The Bush administration clashed with Congress over Iraq War funding on Tuesday, with the Pentagon warning of looming layoffs and base shutdowns, dismissed by Democrats as scare tactics.
The Pentagon said it will begin notifying as many as 200,000 US Army civilian employees and contractors before Christmas that they will be temporarily laid off when army funds run out in mid-February.
"Without that money, we find ourselves in real difficulty. And the longer this goes on, the more precarious our situation becomes," Pentagon press secretary Geoff Morrell said.
"So, we believe it's advisable the [Congress] pass a budget that is signable by the president," he told reporters.
Democratic leaders vowed to withhold action on war funding until next year after Republicans blocked a US$50 billion war funding bill that would have imposed a timetable for the withdrawal of US troops from Iraq.
US President George W. Bush, who threatened to veto the bill, is seeking US$196.4 billion with no such strings attached to fund the wars.
Republicans and the White House meanwhile tried to maneuver anti-war Democrats into a corner -- accusing them of callously withholding vital financing for frontline troops in Iraq, as Christmas approaches.
"They're scaring people. They're scaring the families of the troops ... That's the thing that's so despicable about what they're doing," veteran anti-war Democratic congressman John Murtha said.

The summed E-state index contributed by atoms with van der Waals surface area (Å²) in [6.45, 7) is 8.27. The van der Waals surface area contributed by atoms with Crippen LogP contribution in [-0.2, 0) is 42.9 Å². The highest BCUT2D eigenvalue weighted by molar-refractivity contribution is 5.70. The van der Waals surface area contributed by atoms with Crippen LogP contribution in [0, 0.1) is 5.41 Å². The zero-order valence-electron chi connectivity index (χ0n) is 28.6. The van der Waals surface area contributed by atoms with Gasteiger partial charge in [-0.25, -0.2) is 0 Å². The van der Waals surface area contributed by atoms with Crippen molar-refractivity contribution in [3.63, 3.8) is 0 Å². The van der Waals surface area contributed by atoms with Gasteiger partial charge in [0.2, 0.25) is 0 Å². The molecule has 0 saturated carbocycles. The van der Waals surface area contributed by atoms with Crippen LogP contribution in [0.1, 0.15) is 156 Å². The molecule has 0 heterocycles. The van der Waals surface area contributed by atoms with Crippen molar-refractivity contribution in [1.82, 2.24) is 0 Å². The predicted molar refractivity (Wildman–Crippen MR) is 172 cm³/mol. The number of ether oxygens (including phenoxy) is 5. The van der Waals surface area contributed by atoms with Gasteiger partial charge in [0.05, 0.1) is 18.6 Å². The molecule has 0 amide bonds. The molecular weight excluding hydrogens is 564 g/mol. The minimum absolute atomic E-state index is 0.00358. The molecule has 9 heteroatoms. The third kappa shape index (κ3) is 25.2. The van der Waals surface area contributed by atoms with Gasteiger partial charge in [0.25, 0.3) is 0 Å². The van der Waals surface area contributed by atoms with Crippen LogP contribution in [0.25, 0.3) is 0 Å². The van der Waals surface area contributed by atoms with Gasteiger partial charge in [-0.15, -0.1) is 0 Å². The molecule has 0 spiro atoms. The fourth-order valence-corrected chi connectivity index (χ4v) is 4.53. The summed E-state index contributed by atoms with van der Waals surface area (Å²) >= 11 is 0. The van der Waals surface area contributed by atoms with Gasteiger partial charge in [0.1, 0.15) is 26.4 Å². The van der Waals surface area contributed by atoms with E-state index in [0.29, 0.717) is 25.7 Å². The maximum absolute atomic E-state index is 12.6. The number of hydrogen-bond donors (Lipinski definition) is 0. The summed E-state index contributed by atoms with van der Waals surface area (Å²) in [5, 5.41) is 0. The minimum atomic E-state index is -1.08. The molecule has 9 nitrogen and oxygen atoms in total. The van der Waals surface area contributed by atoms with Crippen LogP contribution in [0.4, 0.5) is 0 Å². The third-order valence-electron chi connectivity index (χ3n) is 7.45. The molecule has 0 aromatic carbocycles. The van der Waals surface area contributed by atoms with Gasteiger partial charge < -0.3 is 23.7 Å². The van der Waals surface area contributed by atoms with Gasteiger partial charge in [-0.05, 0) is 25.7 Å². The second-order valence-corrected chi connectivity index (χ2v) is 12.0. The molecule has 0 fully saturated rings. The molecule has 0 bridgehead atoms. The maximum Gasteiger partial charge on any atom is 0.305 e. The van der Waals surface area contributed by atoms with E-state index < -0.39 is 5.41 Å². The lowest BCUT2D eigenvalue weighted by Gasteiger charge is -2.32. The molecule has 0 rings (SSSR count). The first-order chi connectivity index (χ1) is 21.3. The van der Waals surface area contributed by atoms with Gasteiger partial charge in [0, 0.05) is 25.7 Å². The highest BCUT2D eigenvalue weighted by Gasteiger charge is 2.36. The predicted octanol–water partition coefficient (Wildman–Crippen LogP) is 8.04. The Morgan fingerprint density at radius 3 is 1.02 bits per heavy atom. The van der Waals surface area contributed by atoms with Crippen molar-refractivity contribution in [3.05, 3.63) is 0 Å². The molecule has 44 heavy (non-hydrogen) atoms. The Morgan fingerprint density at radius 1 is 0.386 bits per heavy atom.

US Secretary of Defense Robert Gates has notified Congress that he will move US$4.5 billion from various accounts to fund a Pentagon organization set up to counter the threat of improvised explosive devices, Morrell said.
The army and the marine corps are shifting money from their operational accounts to cover their respective service's costs in Iraq and Afghanistan, but those funds will last only until the middle of February for the army and the middle of March for the marines, he said.
Morrell said the Pentagon would then have to evoke extraordinary "feed and forage" powers that date back to the Civil War to supply troops deployed in combat zones.
"At that point, the bases will be all but shut down, only able to provide the most basic safety and security measures for those who reside there," he said, referring to US army bases in the US.